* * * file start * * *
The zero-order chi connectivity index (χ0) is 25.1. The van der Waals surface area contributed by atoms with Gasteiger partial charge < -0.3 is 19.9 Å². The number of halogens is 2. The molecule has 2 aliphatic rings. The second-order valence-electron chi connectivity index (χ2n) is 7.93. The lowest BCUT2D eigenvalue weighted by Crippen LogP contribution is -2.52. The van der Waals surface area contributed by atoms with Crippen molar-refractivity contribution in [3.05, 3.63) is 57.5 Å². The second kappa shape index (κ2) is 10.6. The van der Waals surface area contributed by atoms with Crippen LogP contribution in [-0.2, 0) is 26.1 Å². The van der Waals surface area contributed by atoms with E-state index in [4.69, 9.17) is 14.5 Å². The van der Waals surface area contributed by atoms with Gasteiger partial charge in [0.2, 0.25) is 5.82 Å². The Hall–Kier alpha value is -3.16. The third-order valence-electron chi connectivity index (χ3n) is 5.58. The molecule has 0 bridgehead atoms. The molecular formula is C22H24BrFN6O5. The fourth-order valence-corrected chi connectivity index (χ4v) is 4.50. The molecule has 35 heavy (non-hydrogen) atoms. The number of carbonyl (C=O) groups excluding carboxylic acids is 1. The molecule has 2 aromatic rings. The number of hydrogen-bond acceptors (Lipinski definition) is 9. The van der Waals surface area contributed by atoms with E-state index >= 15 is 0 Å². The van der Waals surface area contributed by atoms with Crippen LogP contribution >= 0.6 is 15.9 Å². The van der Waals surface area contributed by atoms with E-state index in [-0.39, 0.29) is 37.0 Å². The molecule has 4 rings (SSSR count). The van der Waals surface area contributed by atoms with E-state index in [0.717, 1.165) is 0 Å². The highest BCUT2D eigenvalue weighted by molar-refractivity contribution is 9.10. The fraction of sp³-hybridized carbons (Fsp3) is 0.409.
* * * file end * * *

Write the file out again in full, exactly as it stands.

The zero-order chi connectivity index (χ0) is 25.1. The van der Waals surface area contributed by atoms with Gasteiger partial charge < -0.3 is 19.9 Å². The number of halogens is 2. The molecule has 2 aliphatic rings. The second-order valence-electron chi connectivity index (χ2n) is 7.93. The lowest BCUT2D eigenvalue weighted by Crippen LogP contribution is -2.52. The van der Waals surface area contributed by atoms with Crippen molar-refractivity contribution in [3.05, 3.63) is 57.5 Å². The second kappa shape index (κ2) is 10.6. The van der Waals surface area contributed by atoms with Crippen LogP contribution in [-0.2, 0) is 26.1 Å². The van der Waals surface area contributed by atoms with E-state index in [4.69, 9.17) is 14.5 Å². The van der Waals surface area contributed by atoms with Gasteiger partial charge in [0.2, 0.25) is 5.82 Å². The Hall–Kier alpha value is -3.16. The third-order valence-electron chi connectivity index (χ3n) is 5.58. The molecule has 0 bridgehead atoms. The molecular formula is C22H24BrFN6O5. The fourth-order valence-corrected chi connectivity index (χ4v) is 4.50. The molecule has 35 heavy (non-hydrogen) atoms. The number of carbonyl (C=O) groups excluding carboxylic acids is 1. The molecule has 2 aromatic rings. The number of hydrogen-bond acceptors (Lipinski definition) is 9. The van der Waals surface area contributed by atoms with E-state index >= 15 is 0 Å². The van der Waals surface area contributed by atoms with Crippen LogP contribution >= 0.6 is 15.9 Å². The van der Waals surface area contributed by atoms with E-state index in [-0.39, 0.29) is 37.0 Å². The molecule has 4 rings (SSSR count). The van der Waals surface area contributed by atoms with E-state index in [0.717, 1.165) is 0 Å². The highest BCUT2D eigenvalue weighted by molar-refractivity contribution is 9.10. The fraction of sp³-hybridized carbons (Fsp3) is 0.409.